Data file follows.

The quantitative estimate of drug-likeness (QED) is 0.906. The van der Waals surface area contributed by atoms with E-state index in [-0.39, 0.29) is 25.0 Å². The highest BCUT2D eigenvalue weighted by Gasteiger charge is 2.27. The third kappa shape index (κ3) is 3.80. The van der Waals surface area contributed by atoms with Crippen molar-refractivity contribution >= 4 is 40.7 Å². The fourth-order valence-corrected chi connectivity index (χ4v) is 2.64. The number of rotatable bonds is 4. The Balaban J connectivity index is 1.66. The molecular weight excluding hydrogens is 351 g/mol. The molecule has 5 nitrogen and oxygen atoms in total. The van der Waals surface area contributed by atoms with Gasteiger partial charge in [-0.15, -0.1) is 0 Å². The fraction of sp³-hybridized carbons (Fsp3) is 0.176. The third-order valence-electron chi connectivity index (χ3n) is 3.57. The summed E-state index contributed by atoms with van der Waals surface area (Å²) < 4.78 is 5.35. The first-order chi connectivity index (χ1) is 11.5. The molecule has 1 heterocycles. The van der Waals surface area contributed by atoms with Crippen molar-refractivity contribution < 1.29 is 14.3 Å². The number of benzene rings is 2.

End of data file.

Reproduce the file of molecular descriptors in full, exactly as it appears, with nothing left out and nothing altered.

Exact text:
The quantitative estimate of drug-likeness (QED) is 0.906. The van der Waals surface area contributed by atoms with E-state index in [-0.39, 0.29) is 25.0 Å². The highest BCUT2D eigenvalue weighted by Gasteiger charge is 2.27. The third kappa shape index (κ3) is 3.80. The van der Waals surface area contributed by atoms with Crippen molar-refractivity contribution >= 4 is 40.7 Å². The fourth-order valence-corrected chi connectivity index (χ4v) is 2.64. The number of rotatable bonds is 4. The Balaban J connectivity index is 1.66. The molecular weight excluding hydrogens is 351 g/mol. The molecule has 5 nitrogen and oxygen atoms in total. The van der Waals surface area contributed by atoms with Gasteiger partial charge in [-0.15, -0.1) is 0 Å². The fraction of sp³-hybridized carbons (Fsp3) is 0.176. The third-order valence-electron chi connectivity index (χ3n) is 3.57. The summed E-state index contributed by atoms with van der Waals surface area (Å²) < 4.78 is 5.35. The first-order chi connectivity index (χ1) is 11.5. The molecule has 1 heterocycles. The van der Waals surface area contributed by atoms with Crippen molar-refractivity contribution < 1.29 is 14.3 Å². The number of benzene rings is 2.